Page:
PHNOM PENH (Reuters) - For survivors of Cambodia’s brutal Khmer Rouge regime, the death of the group’s executioner and security chief, known as Comrade Duch, has brought a further, small sense, of justice for their enduring suffering.
But for many younger people, awareness of an episode that destroyed Cambodia and horrified the world is fading in a country where the bulk of its 16 million people were born well after the fall of the regime more than 40 years ago.
Kaing Guek Eav, or Comrade Duch, who died on Wednesday was the first member of the Khmer Rouge leadership to face trial for his role within a regime blamed for at least 1.7 million deaths in the “killing fields” of Cambodia from 1975 to 1979.
In 2010, a U.N.-backed tribunal found him guilty of mass murder, torture and crimes against humanity at Tuol Sleng prison, a former Phnom Penh high school that still stands as a memorial to the atrocities committed inside.
“I feel relieved that I have got some justice,” said Norng Chan Phal, 51, a survivor, when asked for his response to the death in hospital of Duch, who was 77 and had been ill in recent years.
Chan Phal lost both his parents when incarcerated as a boy with his family at Tuol Sleng, codenamed “S-21”.
Under Duch’s leadership, detainees at the jail were ordered to suppress cries of agony as guards, many of whom were teenagers, sought to extract confessions for non-existent crimes through torture.
Youk Chhang, another survivor, said he hoped young people would find lessons in the eventual punishment and death of Duch
“His death brings some form of justice to us and perhaps the fallen can now rest in peace,” said Youk Chhang who runs a research centre that provides documents on Khmer Rouge rule for courts.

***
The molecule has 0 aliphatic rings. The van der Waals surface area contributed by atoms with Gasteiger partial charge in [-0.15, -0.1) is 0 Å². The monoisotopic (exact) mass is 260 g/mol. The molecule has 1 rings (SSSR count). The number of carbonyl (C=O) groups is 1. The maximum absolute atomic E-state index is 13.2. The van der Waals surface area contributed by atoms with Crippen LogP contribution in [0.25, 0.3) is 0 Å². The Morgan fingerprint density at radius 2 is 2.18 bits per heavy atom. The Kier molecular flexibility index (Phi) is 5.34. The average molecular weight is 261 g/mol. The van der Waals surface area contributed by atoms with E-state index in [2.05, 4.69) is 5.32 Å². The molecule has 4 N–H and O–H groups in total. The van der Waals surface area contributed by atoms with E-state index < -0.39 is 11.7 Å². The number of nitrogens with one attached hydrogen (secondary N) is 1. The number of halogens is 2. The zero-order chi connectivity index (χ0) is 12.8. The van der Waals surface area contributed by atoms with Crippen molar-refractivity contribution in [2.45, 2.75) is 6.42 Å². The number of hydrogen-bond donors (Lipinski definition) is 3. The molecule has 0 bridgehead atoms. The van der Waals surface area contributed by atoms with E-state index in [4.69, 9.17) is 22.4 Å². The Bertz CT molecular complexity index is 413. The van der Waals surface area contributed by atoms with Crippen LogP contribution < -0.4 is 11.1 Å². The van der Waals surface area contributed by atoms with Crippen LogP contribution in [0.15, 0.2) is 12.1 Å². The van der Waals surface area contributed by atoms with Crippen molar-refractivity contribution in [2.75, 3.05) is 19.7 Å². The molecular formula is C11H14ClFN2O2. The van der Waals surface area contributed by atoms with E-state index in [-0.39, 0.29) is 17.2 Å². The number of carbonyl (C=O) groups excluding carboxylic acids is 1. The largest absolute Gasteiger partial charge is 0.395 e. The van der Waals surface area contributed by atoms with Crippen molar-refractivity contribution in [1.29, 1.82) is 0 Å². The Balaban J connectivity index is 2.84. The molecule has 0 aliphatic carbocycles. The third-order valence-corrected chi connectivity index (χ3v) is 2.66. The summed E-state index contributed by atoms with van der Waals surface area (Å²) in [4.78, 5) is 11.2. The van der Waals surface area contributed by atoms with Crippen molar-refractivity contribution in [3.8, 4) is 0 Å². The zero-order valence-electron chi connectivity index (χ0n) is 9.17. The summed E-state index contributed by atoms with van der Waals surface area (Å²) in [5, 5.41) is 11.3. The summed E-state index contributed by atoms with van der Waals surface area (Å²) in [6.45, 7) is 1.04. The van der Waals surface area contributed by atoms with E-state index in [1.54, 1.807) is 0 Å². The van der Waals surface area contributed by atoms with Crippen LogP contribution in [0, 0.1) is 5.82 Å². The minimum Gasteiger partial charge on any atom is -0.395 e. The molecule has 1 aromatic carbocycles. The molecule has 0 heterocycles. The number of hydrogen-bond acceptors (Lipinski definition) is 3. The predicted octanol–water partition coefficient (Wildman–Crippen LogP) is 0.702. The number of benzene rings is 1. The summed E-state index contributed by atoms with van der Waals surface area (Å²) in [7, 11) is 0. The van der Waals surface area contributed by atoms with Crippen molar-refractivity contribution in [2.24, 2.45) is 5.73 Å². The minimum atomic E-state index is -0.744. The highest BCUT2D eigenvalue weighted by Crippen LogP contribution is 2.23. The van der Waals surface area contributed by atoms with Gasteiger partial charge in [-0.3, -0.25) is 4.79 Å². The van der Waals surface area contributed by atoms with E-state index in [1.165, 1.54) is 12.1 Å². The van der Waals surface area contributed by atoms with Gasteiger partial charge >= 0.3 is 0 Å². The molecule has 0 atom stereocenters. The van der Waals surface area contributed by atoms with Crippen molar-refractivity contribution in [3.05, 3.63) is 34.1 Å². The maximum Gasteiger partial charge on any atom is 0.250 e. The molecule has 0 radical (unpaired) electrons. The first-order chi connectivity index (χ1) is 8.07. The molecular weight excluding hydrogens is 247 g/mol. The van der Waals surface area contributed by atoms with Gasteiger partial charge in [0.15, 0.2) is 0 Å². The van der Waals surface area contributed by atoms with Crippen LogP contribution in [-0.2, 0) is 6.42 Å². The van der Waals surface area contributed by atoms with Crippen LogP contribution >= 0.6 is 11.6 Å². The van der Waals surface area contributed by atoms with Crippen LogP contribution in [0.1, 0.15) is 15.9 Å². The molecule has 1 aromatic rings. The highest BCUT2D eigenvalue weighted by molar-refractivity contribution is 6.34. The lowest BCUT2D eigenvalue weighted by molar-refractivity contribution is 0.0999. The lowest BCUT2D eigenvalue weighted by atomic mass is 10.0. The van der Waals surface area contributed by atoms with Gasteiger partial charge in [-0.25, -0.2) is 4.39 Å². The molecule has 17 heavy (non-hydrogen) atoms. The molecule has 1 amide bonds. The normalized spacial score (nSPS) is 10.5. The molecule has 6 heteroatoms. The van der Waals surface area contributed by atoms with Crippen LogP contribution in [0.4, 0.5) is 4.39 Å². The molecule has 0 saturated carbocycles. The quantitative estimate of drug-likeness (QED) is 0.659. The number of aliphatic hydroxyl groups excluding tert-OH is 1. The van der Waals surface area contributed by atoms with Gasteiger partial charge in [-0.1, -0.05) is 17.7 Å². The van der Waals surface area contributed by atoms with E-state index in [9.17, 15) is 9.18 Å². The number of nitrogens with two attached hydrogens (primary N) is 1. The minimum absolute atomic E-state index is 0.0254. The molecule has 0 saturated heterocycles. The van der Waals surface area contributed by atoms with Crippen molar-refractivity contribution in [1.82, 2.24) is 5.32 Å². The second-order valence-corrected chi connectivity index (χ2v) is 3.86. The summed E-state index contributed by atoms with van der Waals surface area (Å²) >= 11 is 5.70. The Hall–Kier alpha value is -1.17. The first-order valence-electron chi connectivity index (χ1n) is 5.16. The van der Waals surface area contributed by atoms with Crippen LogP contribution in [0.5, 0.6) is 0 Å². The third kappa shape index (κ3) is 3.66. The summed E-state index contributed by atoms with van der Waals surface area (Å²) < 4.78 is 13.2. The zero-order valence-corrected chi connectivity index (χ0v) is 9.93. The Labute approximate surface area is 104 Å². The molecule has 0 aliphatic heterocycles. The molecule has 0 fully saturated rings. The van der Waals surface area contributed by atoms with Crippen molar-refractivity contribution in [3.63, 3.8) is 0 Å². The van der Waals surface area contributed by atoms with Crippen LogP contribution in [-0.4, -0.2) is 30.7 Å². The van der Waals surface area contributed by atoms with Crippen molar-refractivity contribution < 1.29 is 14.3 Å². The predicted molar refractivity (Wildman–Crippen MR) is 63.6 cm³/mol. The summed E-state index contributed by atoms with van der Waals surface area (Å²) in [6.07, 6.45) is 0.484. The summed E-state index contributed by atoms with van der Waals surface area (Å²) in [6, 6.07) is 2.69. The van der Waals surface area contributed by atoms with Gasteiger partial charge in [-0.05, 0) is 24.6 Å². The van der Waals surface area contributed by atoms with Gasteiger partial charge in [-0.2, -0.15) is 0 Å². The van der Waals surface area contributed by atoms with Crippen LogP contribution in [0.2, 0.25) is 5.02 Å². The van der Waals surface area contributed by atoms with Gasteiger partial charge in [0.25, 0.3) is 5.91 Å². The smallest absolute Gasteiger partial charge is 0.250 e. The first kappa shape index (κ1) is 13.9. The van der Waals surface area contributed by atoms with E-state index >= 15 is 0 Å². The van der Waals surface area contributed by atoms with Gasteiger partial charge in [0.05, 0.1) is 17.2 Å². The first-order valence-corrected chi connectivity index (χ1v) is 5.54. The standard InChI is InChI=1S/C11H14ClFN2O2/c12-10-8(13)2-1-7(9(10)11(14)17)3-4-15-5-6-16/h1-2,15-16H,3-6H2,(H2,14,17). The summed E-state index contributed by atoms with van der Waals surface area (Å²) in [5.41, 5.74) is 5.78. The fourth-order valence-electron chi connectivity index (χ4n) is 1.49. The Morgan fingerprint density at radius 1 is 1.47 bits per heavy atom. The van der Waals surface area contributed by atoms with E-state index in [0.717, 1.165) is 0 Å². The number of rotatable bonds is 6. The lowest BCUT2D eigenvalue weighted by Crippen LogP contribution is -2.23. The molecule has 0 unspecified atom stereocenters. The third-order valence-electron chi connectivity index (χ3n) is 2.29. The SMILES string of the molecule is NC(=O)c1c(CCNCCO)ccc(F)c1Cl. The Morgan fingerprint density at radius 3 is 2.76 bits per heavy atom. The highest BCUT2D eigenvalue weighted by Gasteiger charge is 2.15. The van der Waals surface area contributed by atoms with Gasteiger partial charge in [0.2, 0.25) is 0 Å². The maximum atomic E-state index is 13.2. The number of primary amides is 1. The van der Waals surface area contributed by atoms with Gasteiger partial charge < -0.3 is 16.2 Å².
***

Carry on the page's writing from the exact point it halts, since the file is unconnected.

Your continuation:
But on the streets of the capital, some young people were frank about the fading knowledge about the period.
Checking his smart phone on a motorbike facing the riverfront, Leang Pheng, 25, said he was aware of Duch’s death but he didn’t know he had been convicted of a crime.
“There is modern technology, most young people play TikTok, Facebook and watch YouTube,” said Leang Pheng, a science engineer, who also said he was unsure what Duch’s death meant.
Chamroeun, 25, another resident of the capital, said while he knew about the Khmer Rouge because of the hardships his parents faced, he felt people now didn’t want to dig up the bloody past.
“People just don’t want to think about bitter memories from the past, it’s just old people who talk about their stories, ” said Chamroeun, who asked only to be identified by his first name.
Writing by Ed Davies; Editing by Robert Birsel
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